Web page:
A new study conducted by a team of researchers led by Michael Boivin, professor and director of the Psychiatry Research Program in the Michigan State University College of Osteopathic Medicine, has found that HIV, despite undergoing early anti-retroviral therapy or ART, still posed serious threats to the brains of young children.
The new study suggests that HIV may disrupt the neuro-development of the victim, and will negatively impact the way in which children, learn, reason, and function.
Study conducted in Sub-Saharan Africa
During the study, Boivin and his team of researchers evaluated the neuro-psychological development of three groups of children aged between five and 11. The first group of children who tested HIV positive were given anti-retroviral therapy, while the second group of children exposed to HIV were found negative to the illness. The third group of children were never exposed to HIV.
The research revealed that children who tested positive for HIV have significant neuro-psychological problems even after getting early treatment.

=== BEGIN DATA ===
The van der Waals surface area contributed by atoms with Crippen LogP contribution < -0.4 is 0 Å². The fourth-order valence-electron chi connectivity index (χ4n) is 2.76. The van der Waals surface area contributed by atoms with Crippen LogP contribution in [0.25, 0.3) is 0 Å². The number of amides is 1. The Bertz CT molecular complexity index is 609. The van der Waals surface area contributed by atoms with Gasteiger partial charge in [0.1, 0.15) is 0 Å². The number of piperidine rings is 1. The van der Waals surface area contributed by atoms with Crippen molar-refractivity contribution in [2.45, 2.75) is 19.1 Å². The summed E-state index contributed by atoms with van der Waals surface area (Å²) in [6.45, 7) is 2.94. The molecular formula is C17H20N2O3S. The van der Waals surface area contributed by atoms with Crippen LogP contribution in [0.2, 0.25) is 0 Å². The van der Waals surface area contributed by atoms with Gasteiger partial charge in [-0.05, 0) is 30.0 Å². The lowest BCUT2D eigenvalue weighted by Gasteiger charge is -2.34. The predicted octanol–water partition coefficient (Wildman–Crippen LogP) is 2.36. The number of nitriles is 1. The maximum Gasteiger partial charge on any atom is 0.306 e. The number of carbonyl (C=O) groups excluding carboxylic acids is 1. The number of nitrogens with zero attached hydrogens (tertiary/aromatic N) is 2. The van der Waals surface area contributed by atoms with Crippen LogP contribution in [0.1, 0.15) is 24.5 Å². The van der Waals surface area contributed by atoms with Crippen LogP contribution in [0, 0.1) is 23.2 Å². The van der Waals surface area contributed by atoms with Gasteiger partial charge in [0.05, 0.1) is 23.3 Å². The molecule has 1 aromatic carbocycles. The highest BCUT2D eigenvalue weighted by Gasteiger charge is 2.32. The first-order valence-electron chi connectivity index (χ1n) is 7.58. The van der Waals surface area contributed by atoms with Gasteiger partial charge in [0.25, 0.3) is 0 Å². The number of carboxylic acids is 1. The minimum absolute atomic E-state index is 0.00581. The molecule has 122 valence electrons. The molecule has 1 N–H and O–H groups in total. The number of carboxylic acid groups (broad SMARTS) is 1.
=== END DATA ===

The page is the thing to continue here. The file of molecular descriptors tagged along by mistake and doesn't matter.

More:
"Despite the initiation of ART in early childhood and good viral suppression at the time of enrollment, the HIV+ group had poorer neuro-psychological performance over time, with the gap progressively worsening in planning/reasoning. This can be debilitating for self-management in adolescence," wrote the researchers in the study report.
Boivin revealed that long-term care and support with actual behavior interventions are needed to save HIV patients. He even made it clear that neuro-psychological evaluation is an inevitable part of HIV treatment.
AIDS will be cured soon?
A few months back, a study conducted by researchers at the University of London had claimed that a drug can stop HIV from transmitting. This research that lasted for more than eight years found that HIV positive patients who were undergoing anti-retroviral therapy to suppress AIDS did not transmit the pathogens.
It should be noted that this research offered a piece of conclusive evidence that proves the effectiveness of anti-retroviral therapy in making the virus untransmittable.